You’re speaking to a potential client about your service. You know you do a great job, and all your other clients are happy – so it’s a no-brainer for them to come on board.
But they don’t go ahead.
Argh! Why not?
Let’s be honest here… it’s because you suck at selling yourself!
If you’re a service provider, you’re not really in the business of providing a service – you’re in the business of marketing your service and bringing in clients.
That’s just the truth of the noisy, competitive world of today. It’s not enough to be the best at what you do – you also need to be the best at letting people know how good you are.
Some parts of marketing often come easy and naturally for entrepreneurs. For example, writing an educational blog in your niche is one of the easiest and most affordable ways to market yourself and your business.
However, closing potential leads during sales meetings is where most entrepreneurs fail. So many things go into making a good impression as a service provider, and even the slightest missteps can scare a potential client away.
Why? Because as a service provider, you’re likely going to be working closely with the client, on an ongoing basis. Because as a service provider, you’re not selling a product – you’re selling yourself (your skills, communication, etc.).
Here are three of the most common mistakes that could be drastically hurting your sales conversion rates.
- Not listening to your clients
Remember your last sales meeting. Who was talking more – you or the client?
Professionals and business owners often think that sales meetings are presentations of their skills and experience. While that’s partially true, it’s definitely not the only purpose of a sales meeting.
Proving your expertise is important – but don’t make the entire conversation about yourself. Ultimately, sales meetings should be all about the client’s needs and how you can help them achieve their goals. You’ve got the right qualifications? Great. Now let’s move on and talk about what needs to be done.
Of course, sales are just as much art as they are science, and no hard rules will ever apply in 100% of cases. In some meetings, you’ll sell by quietly nodding your head; in others, you’ll sell by being vocal and telling a convincing story.
What to do instead – ask a lot more questions. Be flexible and adapt to different situations, but never put talking before listening. Remember – it’s all about the client and their needs, not you or your business.
- Selling actions, not results
Identifying and offering the end result is one of the core principles of salesmanship, and also one that most entrepreneurs drastically fail at.
The thing is, clients are never after your services – they’re after a solution to their problem. People looking to buy a massage session don’t necessarily need a massage – most of them want to relieve their back pains, relax and have a good time. Companies that hire accountants aren’t simply looking to hire an accountant – they’re looking to save time, energy and money. Someone going into a hardware store to buy a drill doesn’t want a drill – they need a hole.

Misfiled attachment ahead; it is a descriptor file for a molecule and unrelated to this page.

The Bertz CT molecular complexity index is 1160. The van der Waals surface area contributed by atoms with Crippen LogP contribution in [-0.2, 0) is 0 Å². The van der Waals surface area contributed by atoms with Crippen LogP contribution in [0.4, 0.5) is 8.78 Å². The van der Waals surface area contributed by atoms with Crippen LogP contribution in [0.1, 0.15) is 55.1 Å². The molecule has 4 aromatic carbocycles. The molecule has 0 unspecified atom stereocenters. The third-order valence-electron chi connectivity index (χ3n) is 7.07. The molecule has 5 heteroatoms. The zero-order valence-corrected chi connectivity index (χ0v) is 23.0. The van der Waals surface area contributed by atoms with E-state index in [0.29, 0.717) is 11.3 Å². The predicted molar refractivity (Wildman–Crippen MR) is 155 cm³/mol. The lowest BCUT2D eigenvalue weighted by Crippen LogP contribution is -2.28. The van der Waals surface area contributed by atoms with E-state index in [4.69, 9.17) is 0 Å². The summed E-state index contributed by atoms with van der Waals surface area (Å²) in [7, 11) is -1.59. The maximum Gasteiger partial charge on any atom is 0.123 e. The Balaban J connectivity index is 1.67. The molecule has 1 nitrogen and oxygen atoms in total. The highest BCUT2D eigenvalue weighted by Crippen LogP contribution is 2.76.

That’s why your number one goal as a business should be identifying what your ideal customers are all about, recognize their struggles, and sell solutions to those struggles, not just the means to get there.
What to do instead – If someone needs a hole drilled in their wall, you sell the hole, not the drill. Talk about the outcome of hiring you more than just the process of working with you.
- Lack of confidence
Nothing is more alarming to clients than when they sense you aren’t confident in yourself or your service.
Why? Because confidence in your services means you understand what you’re doing, you’ve done it before, and you’re good at it. Weakness means that one of those things might be missing.
Don’t get me wrong – cockyness isn’t the answer. Being overly confident will simply get you kicked through the door without even getting a chance to finish your pitch.
What clients want is someone who knows what they’re talking about and is excited about helping the client reach their goals.
Having a hard time sounding confident? Perhaps the problem is that you don’t fully understand the value of the service you’re providing.
What to do instead – find out more about the impact of the problem at the start of the conversation. That is how much it costs if they don’t hire you. Compare that to how much you charge. Explain those two numbers as part of your conversation.
So there you have it. Three reasons why you suck at selling, and what to do instead. Try it and let me know how you go.